An ecological approach to writing center studies
Although writing center practitioners often discuss issues of space and materiality in informal settings, formal writing center scholarship has historically neglected the immediate conditions of the physical environment. Physical environment is often described, but rarely do scholars attempt a thoroughgoing articulation of a theory of space. While a small selection of articles address particular environmental dynamics in some detail, hardly any work has been done to consider the totality of a physical environment as it relates to its human users. To redress this oversight, this thesis proposes an ecological approach to writing center studies. Three theoretical strains in particular inform this approach: J. J. Gibson's theory of affordances, the field of situated cognition, and the sophistic concept of embodied kairos. Central to an ecological approach are the assumptions that humans and environments share a deeply interconnected mutuality with one another, and that writing centers are complex systems with overlapping layers of things, people, activities, and rhythms. Chapter 1 reviews writing center scholarship of the last 100 years that considers questions related to the physical environment. Chapter 2 outlines the three theoretical strains and explains their relation to writing center studies. The final chapter, in order to apply some of the terms and concepts of an ecological approach, presents a case study of the Purdue Writing Lab.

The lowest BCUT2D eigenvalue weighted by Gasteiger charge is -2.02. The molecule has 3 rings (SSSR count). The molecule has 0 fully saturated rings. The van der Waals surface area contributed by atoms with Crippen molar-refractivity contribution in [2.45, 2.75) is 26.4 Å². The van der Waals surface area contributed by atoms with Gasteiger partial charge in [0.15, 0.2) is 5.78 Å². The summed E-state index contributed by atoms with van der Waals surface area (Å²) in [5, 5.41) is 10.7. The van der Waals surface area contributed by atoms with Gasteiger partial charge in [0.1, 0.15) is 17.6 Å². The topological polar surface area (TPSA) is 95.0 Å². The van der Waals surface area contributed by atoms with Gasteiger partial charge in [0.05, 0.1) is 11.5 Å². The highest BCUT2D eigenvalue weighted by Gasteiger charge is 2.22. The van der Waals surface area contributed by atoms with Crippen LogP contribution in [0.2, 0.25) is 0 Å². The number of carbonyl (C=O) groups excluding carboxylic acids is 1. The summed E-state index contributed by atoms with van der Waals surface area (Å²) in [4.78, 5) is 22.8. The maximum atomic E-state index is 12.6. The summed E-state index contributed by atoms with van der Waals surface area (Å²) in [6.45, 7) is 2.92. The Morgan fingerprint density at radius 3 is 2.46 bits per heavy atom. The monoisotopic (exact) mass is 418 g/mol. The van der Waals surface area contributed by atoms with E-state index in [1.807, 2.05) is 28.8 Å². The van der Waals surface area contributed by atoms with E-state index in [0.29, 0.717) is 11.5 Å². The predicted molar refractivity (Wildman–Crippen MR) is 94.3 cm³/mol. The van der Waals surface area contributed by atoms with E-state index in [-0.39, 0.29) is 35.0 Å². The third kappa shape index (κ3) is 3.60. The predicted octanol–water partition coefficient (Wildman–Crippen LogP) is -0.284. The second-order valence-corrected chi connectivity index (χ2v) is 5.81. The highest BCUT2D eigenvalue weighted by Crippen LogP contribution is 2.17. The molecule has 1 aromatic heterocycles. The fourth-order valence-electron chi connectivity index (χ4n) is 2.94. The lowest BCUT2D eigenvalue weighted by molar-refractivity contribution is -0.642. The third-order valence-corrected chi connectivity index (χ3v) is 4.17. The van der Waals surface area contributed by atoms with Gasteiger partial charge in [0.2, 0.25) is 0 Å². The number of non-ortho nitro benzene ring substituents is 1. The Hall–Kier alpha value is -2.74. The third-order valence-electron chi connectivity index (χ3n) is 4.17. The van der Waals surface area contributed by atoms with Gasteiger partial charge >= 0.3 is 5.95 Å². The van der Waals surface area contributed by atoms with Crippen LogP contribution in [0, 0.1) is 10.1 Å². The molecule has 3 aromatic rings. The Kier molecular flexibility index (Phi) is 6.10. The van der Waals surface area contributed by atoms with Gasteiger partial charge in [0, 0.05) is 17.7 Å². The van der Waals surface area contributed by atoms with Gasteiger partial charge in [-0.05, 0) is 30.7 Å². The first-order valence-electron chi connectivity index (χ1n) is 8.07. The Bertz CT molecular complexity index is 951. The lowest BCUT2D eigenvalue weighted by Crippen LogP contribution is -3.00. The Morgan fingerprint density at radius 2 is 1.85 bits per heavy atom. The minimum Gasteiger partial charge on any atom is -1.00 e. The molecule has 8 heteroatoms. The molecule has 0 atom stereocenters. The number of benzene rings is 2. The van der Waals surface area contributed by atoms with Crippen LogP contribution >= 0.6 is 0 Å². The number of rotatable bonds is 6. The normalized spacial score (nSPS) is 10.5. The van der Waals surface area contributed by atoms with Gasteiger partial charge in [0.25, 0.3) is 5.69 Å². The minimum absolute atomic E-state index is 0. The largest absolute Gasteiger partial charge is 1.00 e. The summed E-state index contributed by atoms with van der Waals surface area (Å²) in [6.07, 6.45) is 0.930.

Bergmann, Purdue University.
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